Interview – David Duchovny

Life is never a straight path. Just when you think you are heading in one direction, you take a detour and start an entirely new journey. New York native David Duchovny can vouch for changing up life’s plans, departing from a pending career in academics to  pursue a career in the arts.

Not looking back since, Duchovny has won two Golden Globes, sustained a career in acting for three decades, and become one of the most-recognized faces on television. From The X-Files to Californication, as well as a list of feature films, Duchovny has quite the résumé. Again, taking on a new role, in recent years Duchovny has entered the world of music, ireleasing his debut album, Hell or Highwater, in 2015.

Now back for more, Duchovny offers the world Every Third Thought, which hit the public back on Friday, February 9, 2018. Recently we caught up with the busy performer to talk his career in entertainment, his entrance into music, playing live, and much more. – You have been involved in entertainment for over three decades now. From acting to music, you have built a fantastic résumé. Briefly tell us what inspired you to dive into the world of entertainment?

David Duchovny – At the beginning, I was kind of on this trajectory where I finished college and I was in graduate school for English Literature and I was getting a PhD. That meant after that I would have gotten a job at another college, and I would have gotten on a 10-year track, then after 7 years of publishing articles maybe become a professor at a college. What it meant was, from the age of 17 until I died, I would have been on a college campus. That sounds kind of nice, but at the time it felt a little cloistered and insular. It felt like I wanted to expand out into a bigger world, at least in my young man’s mind that’s how it appeared. – It seems like it all worked out in the end. Among your acting credits you have starred in a list of memorable films and television series including The X-Files and Californication. Beyond acting, you have a passion for music. Is music something that has always been an important part of your life?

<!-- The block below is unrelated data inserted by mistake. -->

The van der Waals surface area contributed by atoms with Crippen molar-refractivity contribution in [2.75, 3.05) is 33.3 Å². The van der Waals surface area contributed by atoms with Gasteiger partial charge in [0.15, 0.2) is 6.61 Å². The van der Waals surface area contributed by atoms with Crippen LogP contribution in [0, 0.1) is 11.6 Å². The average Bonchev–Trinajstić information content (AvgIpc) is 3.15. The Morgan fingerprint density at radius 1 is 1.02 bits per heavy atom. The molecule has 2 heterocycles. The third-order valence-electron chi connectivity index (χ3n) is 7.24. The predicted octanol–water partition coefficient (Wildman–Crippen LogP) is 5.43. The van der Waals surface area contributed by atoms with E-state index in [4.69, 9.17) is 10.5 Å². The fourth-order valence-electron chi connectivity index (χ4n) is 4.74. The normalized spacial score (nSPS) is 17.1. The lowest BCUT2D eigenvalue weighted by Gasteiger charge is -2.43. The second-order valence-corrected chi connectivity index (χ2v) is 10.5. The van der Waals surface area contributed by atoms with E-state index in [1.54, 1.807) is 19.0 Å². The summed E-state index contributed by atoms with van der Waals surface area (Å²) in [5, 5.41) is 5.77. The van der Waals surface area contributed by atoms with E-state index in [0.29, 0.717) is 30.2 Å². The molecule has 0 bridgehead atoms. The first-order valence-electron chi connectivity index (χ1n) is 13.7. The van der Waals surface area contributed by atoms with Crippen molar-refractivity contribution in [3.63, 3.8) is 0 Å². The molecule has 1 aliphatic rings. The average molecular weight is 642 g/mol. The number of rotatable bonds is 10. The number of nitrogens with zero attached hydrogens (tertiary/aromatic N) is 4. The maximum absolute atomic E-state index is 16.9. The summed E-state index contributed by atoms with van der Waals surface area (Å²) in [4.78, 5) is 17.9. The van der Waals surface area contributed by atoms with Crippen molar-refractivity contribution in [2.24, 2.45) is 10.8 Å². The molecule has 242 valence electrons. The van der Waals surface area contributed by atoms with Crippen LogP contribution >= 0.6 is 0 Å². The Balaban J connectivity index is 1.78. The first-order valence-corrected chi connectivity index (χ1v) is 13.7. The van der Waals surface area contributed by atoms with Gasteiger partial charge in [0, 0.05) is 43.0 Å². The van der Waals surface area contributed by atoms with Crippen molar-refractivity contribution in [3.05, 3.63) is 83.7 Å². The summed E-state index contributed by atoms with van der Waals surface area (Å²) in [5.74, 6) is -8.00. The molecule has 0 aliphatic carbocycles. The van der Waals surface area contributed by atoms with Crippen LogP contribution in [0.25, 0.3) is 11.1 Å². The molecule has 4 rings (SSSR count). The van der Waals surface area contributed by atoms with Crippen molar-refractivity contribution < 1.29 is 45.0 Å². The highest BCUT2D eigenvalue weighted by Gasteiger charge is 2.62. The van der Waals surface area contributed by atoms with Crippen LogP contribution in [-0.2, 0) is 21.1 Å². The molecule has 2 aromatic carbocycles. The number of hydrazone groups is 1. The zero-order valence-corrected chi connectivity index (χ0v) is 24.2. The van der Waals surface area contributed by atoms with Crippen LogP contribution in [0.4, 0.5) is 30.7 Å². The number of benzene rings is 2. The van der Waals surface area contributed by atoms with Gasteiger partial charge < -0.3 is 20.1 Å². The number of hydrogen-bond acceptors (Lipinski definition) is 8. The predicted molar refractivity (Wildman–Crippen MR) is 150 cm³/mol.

David Duchovny – Yeah, as a listener but not always as a player! I always loved music like most people did. I spent all my hard earned money for lifeguarding on Fire Island on a big stereo system when I was 16-years-old. Music was always important to me, but I didn’t start playing an instrument till about 6-7 years ago when I picked up the guitar. After that, it was just kind of a discovery that I could write songs, which was surprising to me because I had never done it before. I am not a singer and I hadn’t sung before. The idea that I could come up with melodies and such was all very surprising to me.

Showtime – It is really fascinating how it happened later on in life for you like that.  You simply never know where your creativity is going to take you sometimes. Back in 2015, you released your debut album, Hell or Highwater. Now you are back with Every Third Thought. A crisp Rock-n-Roll album, what was the inspiration behind these new songs?

David Duchovny – Well, the lyrical inspiration, which is just a daily thing – it is whatever is occuring to me on the day I happen to have the idea that turned into that song. It is not a concept album! I think of each song as being like a character – like an actor might put on a role, each song has its own character or point of view to me.

Musically, I am limited to the chords that I know; I know enough of them but I throw them together in different combinations. I hear melodies over those chords or I don’t. If I do hear those melodies, I bring them to my band but I will say, ‘I kind of feel like this is a heavy one’ or ‘I feel like this is a Bowie song or like Petty.’